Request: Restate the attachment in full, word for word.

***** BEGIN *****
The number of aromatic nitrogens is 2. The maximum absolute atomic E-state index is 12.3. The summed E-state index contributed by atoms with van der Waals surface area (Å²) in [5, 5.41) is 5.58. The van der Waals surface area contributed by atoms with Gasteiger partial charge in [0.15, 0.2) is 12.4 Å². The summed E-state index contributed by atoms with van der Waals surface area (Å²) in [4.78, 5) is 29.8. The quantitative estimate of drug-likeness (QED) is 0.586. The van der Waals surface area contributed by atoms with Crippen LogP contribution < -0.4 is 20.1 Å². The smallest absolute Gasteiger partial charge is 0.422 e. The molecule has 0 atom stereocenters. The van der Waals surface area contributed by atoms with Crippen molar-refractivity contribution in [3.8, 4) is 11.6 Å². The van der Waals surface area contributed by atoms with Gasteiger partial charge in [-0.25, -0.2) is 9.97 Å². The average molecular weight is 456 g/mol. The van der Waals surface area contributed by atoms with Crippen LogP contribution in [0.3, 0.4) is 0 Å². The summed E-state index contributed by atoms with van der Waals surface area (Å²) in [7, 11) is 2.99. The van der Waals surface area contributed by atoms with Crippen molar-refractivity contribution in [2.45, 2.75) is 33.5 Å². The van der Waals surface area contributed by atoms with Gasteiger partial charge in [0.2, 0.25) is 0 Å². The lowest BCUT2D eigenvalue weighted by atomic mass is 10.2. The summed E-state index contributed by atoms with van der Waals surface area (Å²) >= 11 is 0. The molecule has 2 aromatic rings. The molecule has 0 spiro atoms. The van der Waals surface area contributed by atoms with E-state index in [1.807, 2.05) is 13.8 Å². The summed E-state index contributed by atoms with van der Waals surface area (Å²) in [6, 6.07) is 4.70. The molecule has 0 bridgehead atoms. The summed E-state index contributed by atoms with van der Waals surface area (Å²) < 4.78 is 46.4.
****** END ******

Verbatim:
The number of aromatic nitrogens is 2. The maximum absolute atomic E-state index is 12.3. The summed E-state index contributed by atoms with van der Waals surface area (Å²) in [5, 5.41) is 5.58. The van der Waals surface area contributed by atoms with Gasteiger partial charge in [0.15, 0.2) is 12.4 Å². The summed E-state index contributed by atoms with van der Waals surface area (Å²) in [4.78, 5) is 29.8. The quantitative estimate of drug-likeness (QED) is 0.586. The van der Waals surface area contributed by atoms with Crippen LogP contribution < -0.4 is 20.1 Å². The smallest absolute Gasteiger partial charge is 0.422 e. The molecule has 0 atom stereocenters. The van der Waals surface area contributed by atoms with Crippen molar-refractivity contribution in [3.8, 4) is 11.6 Å². The van der Waals surface area contributed by atoms with Gasteiger partial charge in [-0.25, -0.2) is 9.97 Å². The average molecular weight is 456 g/mol. The van der Waals surface area contributed by atoms with Crippen LogP contribution in [0.3, 0.4) is 0 Å². The summed E-state index contributed by atoms with van der Waals surface area (Å²) in [7, 11) is 2.99. The van der Waals surface area contributed by atoms with Crippen molar-refractivity contribution in [2.45, 2.75) is 33.5 Å². The van der Waals surface area contributed by atoms with Gasteiger partial charge in [0.2, 0.25) is 0 Å². The lowest BCUT2D eigenvalue weighted by atomic mass is 10.2. The summed E-state index contributed by atoms with van der Waals surface area (Å²) >= 11 is 0. The molecule has 2 aromatic rings. The molecule has 0 spiro atoms. The van der Waals surface area contributed by atoms with E-state index in [1.807, 2.05) is 13.8 Å². The summed E-state index contributed by atoms with van der Waals surface area (Å²) in [6, 6.07) is 4.70. The molecule has 0 bridgehead atoms. The summed E-state index contributed by atoms with van der Waals surface area (Å²) < 4.78 is 46.4.